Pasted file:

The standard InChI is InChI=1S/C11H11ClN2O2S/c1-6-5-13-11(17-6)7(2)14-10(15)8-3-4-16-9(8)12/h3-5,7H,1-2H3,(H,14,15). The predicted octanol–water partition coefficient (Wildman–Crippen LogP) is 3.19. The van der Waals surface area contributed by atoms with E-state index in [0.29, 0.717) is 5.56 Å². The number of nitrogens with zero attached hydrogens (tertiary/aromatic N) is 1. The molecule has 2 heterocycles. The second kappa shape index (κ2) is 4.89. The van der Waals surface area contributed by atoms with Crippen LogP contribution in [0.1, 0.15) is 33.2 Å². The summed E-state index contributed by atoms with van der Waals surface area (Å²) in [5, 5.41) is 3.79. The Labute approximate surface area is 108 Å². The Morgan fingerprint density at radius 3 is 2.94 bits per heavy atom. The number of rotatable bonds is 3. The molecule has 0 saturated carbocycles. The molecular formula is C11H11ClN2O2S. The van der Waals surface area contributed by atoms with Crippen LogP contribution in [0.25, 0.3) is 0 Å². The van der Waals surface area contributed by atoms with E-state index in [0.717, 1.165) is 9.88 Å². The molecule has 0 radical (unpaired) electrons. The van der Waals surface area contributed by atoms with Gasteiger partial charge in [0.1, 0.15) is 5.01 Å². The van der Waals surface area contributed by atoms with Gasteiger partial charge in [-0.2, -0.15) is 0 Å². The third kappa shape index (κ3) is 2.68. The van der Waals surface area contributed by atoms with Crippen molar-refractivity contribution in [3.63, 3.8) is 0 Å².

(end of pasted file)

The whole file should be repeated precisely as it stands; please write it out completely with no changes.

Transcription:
The standard InChI is InChI=1S/C11H11ClN2O2S/c1-6-5-13-11(17-6)7(2)14-10(15)8-3-4-16-9(8)12/h3-5,7H,1-2H3,(H,14,15). The predicted octanol–water partition coefficient (Wildman–Crippen LogP) is 3.19. The van der Waals surface area contributed by atoms with E-state index in [0.29, 0.717) is 5.56 Å². The number of nitrogens with zero attached hydrogens (tertiary/aromatic N) is 1. The molecule has 2 heterocycles. The second kappa shape index (κ2) is 4.89. The van der Waals surface area contributed by atoms with Crippen LogP contribution in [0.1, 0.15) is 33.2 Å². The summed E-state index contributed by atoms with van der Waals surface area (Å²) in [5, 5.41) is 3.79. The Labute approximate surface area is 108 Å². The Morgan fingerprint density at radius 3 is 2.94 bits per heavy atom. The number of rotatable bonds is 3. The molecule has 0 saturated carbocycles. The molecular formula is C11H11ClN2O2S. The van der Waals surface area contributed by atoms with Crippen LogP contribution in [0.25, 0.3) is 0 Å². The van der Waals surface area contributed by atoms with E-state index in [0.717, 1.165) is 9.88 Å². The molecule has 0 radical (unpaired) electrons. The van der Waals surface area contributed by atoms with Gasteiger partial charge in [0.1, 0.15) is 5.01 Å². The van der Waals surface area contributed by atoms with Gasteiger partial charge in [-0.2, -0.15) is 0 Å². The third kappa shape index (κ3) is 2.68. The van der Waals surface area contributed by atoms with Crippen molar-refractivity contribution in [3.63, 3.8) is 0 Å².